It's All News marks a return of Ed's Redeeming Qualities, the acoustic alterna-folk band known for their approximately executed songs of whimsy. With this latest offering, the Eds add a number of songs that will soon become classics to the handful of people who buy this album. As with past offerings, the album is rough with little attention paid to slick production. Rather, listening to this album is like being invited to sit in on a jam session with three very close friends and hearing them make music for the sheer fun of it, laughing at each others offbeat lyrics and creating a closeness more in spirit than in rhythms or harmonies. Not that there is anything dissonant or poorly played. The songs on this album are simple but their simplicity is what makes them endearing.
For instance, "Forget It", a song for every male, is summed up with the lyrics "Clean out your head of all those things that I did wrong / You'll only get a headache 'cause the list keeps getting longer and longer / Don't forgive me, just forget it" while wild bongos and a happy, hopping violin play in the background. . The third song on the album is classic ERQ and captures everything I love about this group: a simply rhythm, basic chords, and endearing humorous lyrics that are free from pretense: "I can't be what I want to be/ And no operations gonna save me/ I was born in 1963 in Ohio / I know I won't be the King of Calypso / I can barely sing as it is so / You don't even have to say it/ I already know." How can you not love songs like this? What are you, the grinch? Many of the songs deal with love, such as "Lawyers & Truckers" as sung from the viewpoint of a trucker who loves a waitress who it turns out hates truckers but loves lawyers. "The Curse" finds the singer trying to woe his girlfriend with " Why don't you come and live with me? / You'll get the spare keys to my car / And we'll split the groceries / You'll pay half as much in rent and you'll have twice as many keys." Whether it's the lyrics or the fun melodies played on baritone ukelele and "rice in a coffee can", this album needs a nice home... why not yours?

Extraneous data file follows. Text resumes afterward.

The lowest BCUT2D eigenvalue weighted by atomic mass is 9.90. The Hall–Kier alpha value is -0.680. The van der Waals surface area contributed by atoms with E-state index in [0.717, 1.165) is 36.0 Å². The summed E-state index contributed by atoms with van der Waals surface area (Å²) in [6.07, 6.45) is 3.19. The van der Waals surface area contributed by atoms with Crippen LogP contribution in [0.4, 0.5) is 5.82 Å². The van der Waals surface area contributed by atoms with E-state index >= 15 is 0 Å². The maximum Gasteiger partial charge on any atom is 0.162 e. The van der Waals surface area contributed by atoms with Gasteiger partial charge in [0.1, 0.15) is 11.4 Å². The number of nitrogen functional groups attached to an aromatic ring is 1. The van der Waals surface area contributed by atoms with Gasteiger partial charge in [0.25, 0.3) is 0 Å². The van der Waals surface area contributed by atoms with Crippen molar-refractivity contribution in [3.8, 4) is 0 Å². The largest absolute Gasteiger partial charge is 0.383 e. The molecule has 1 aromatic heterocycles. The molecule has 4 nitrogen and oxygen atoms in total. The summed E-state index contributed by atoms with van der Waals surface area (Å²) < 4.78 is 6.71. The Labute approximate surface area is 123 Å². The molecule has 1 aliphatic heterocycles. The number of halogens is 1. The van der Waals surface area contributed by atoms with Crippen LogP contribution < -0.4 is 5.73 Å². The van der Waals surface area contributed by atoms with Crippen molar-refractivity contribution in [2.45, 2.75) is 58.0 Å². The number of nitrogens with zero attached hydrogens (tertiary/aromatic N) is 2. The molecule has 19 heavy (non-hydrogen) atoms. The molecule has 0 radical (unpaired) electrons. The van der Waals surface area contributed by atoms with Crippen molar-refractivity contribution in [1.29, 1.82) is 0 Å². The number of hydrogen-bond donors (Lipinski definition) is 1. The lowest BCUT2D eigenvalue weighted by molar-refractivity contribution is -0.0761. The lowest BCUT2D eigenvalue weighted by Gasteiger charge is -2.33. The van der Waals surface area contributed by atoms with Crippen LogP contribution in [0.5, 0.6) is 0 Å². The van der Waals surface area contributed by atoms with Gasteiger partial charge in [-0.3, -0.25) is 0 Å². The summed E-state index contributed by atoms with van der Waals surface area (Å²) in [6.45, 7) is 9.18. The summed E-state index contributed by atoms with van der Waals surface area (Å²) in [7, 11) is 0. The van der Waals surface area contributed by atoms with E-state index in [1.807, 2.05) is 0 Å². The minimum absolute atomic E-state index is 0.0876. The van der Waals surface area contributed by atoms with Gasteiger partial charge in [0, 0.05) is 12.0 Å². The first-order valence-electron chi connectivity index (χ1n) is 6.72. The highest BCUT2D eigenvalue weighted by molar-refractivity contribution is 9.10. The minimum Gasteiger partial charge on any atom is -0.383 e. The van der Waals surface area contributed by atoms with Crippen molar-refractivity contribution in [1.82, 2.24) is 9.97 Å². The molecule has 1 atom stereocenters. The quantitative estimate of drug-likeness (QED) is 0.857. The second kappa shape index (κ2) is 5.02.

This review first appeared in WhatzUp, November 2000.